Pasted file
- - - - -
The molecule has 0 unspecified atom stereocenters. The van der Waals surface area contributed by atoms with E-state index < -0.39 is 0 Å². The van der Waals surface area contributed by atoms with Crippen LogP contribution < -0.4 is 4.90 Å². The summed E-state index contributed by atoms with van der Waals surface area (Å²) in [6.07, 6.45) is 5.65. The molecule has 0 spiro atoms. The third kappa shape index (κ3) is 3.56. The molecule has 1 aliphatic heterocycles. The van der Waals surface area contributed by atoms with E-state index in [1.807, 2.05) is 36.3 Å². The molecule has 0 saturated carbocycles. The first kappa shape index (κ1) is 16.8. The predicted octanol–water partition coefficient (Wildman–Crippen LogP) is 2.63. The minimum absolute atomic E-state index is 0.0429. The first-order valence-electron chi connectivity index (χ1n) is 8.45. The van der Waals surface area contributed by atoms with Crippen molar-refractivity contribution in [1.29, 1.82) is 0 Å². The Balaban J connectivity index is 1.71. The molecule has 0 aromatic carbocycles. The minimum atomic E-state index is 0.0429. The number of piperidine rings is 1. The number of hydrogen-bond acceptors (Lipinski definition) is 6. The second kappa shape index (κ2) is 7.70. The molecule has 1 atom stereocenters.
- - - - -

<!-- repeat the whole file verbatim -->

The molecule has 0 unspecified atom stereocenters. The van der Waals surface area contributed by atoms with E-state index < -0.39 is 0 Å². The van der Waals surface area contributed by atoms with Crippen LogP contribution < -0.4 is 4.90 Å². The summed E-state index contributed by atoms with van der Waals surface area (Å²) in [6.07, 6.45) is 5.65. The molecule has 0 spiro atoms. The third kappa shape index (κ3) is 3.56. The molecule has 1 aliphatic heterocycles. The van der Waals surface area contributed by atoms with E-state index in [1.807, 2.05) is 36.3 Å². The molecule has 0 saturated carbocycles. The first kappa shape index (κ1) is 16.8. The predicted octanol–water partition coefficient (Wildman–Crippen LogP) is 2.63. The minimum absolute atomic E-state index is 0.0429. The first-order valence-electron chi connectivity index (χ1n) is 8.45. The van der Waals surface area contributed by atoms with Crippen molar-refractivity contribution in [1.29, 1.82) is 0 Å². The Balaban J connectivity index is 1.71. The molecule has 0 aromatic carbocycles. The minimum atomic E-state index is 0.0429. The number of piperidine rings is 1. The number of hydrogen-bond acceptors (Lipinski definition) is 6. The second kappa shape index (κ2) is 7.70. The molecule has 1 atom stereocenters.